“The magnificent frigatebirds on the Galápagos are a unique evolutionarily significant unit, and if the Galápagos population did go extinct, the area will not likely be recolonized rapidly by mainland birds,” said Robert Fleischer, head of SCBI’s Center for Conservation and Evolutionary Genetics and one of the paper’s co-authors. “This emphasizes the importance of protecting this small population of birds there.”

Magnificent frigatebirds are currently considered of least concern by the International Union for Conservation of Nature, but the Proceedings of the Royal Society B paper recommends that, because of the genetic uniqueness of those on the Galápagos, this status be revisited.

For more information, please contact Lindsay Renick Mayer at the Smithsonian National Zoological Park at renickmayerl@si.edu.

To see the frigatebirds for your self, click here to see our tours to Galápagos.

The Ocean Portal is Here!

Thursday, June 24th, 2010

The Ocean Portal is here – a unique, interactive online experience that inspires awareness, understanding, and stewardship of the world’s Ocean, developed by the Smithsonian Institution’s National Museum of Natural History and more than 20 collaborating organizations.

Children play by the Ocean

Smithsonian’s Ocean Portal helps us all to ensure that the world’s Ocean is here for us to enjoy for years to come.

 

 

Click here to be among the first wave of visitors to the Portal, an experience which we hope will empower you to shape and share your personal Ocean experiences, knowledge, and perspectives. The Portal supports the Smithsonian’s mission to increase the public’s Ocean understanding and stewardship.

Whether you live near the Ocean or live far away, you can take positive actions to preserve and protect our world’s Ocean. There are opportunities to help posted throughout the Portal, as well as opportunities to share your feedback on the experience.

Thanks for diving in!

What will you do to help the world’s Ocean? Please share.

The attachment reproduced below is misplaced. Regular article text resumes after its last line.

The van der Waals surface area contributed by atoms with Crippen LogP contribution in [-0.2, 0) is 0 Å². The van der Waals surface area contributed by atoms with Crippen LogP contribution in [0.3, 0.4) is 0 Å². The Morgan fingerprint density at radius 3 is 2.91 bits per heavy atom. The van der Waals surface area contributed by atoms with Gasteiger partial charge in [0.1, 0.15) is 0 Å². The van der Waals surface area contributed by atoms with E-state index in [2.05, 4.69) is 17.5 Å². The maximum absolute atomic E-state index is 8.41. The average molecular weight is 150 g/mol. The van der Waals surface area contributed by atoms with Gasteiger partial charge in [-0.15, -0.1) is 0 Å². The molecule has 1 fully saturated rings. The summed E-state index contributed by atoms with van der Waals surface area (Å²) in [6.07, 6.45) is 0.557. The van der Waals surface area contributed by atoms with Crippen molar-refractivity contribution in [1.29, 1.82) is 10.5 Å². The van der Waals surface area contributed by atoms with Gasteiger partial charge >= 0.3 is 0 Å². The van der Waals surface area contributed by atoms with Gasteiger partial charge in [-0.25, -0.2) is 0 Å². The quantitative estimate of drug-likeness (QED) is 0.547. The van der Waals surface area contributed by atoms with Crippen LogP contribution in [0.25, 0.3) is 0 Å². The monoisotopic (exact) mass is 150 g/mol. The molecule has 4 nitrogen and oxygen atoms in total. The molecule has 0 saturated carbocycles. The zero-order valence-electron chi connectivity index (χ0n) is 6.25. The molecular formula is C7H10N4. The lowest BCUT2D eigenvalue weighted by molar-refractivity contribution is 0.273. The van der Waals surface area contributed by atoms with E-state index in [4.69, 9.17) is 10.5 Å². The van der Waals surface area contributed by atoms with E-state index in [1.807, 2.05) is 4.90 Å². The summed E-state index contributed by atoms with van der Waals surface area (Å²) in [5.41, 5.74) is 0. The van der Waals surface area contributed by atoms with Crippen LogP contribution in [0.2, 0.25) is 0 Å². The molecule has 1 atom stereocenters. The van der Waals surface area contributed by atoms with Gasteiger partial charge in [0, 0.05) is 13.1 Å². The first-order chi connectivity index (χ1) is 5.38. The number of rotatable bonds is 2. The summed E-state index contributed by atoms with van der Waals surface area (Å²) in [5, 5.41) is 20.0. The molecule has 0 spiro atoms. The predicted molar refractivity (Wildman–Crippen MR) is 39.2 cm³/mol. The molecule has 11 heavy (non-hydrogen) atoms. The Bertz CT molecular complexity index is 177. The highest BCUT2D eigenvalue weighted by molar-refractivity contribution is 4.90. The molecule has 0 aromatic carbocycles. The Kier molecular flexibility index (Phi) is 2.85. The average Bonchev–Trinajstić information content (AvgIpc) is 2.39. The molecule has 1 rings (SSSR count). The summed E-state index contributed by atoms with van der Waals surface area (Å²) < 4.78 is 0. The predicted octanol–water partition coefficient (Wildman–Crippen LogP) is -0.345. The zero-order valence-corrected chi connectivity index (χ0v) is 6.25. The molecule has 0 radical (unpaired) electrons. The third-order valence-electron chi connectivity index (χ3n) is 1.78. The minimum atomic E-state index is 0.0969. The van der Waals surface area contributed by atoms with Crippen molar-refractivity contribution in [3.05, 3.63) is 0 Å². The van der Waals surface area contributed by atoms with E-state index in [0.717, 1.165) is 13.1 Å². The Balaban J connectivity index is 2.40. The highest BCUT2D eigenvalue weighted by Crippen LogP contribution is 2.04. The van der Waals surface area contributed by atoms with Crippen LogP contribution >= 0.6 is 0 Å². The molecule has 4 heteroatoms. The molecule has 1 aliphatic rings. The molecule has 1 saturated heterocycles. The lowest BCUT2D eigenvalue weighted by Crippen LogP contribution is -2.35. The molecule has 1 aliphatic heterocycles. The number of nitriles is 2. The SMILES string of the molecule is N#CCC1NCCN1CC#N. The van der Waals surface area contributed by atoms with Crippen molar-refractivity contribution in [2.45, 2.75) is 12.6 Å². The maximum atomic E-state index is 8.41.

If you haven’t seen the Ocean for a while, click here to learn more about cruise travel with Smithsonian.

Update on Eyjafjallajökull

Monday, April 26th, 2010
Eruption of Eyjafjallajökull Volcano, Iceland by NASA Goddard Photo and Video.

Eruption of Eyjafjallajökull Volcano, Iceland. Photo: NASA/Goddard

Smithsonian’s Global Volcanism Program has been following the eruption of the Icelandic volcano Eyjafjallajökull. Elizabeth Cottrell, a geologist at the National Museum of Natural History, spoke with Smithsonian about the nature of the volcano and the possible consequences of its eruption.

Read more: http://www.smithsonianmag.com/science-nature/91838474.html#ixzz0mDB0LMaA

Video: Photographing Black Washington, DC

Tuesday, February 2nd, 2010

February is Black History Month, a great time to explore programs, exhibits, and resources at the Smithsonian. Here are a few ways to celebrate black history this month, and all year round:

  1. Learn about The National Museum of African American History and Culture by exploring their website.
  2. Visit the exhibit Indivisible: African- Native American Lives in the Americas at the National Museum of the American Indian.
  3. Explore the Smithsonian African American Heritage Tour that combine objects from our collections with timelines, music, and quizzes.
  4. From Thursdays-Sundays on February 1-14 participate in the award-winning Historic Theater and learn about Student Sit-Ins during the Civil Rights Era at the National Museum of American History.

One native Washingtonian family special to our hearts here in our nation’s capital is the Scurlock family. Their photography studio captured iconic images of notable African Americans during the Civil Rights Movement, as well as many of D.C.’s everyday people.

Want to explore more about African American History up close and in person? Check out Word, Shout, and Song: Experiencing South Carolina’s Gullah Traditions presented by The Smithsonian’s Anacostia Community Museum.

How do you celebrate Black History Month? Share Below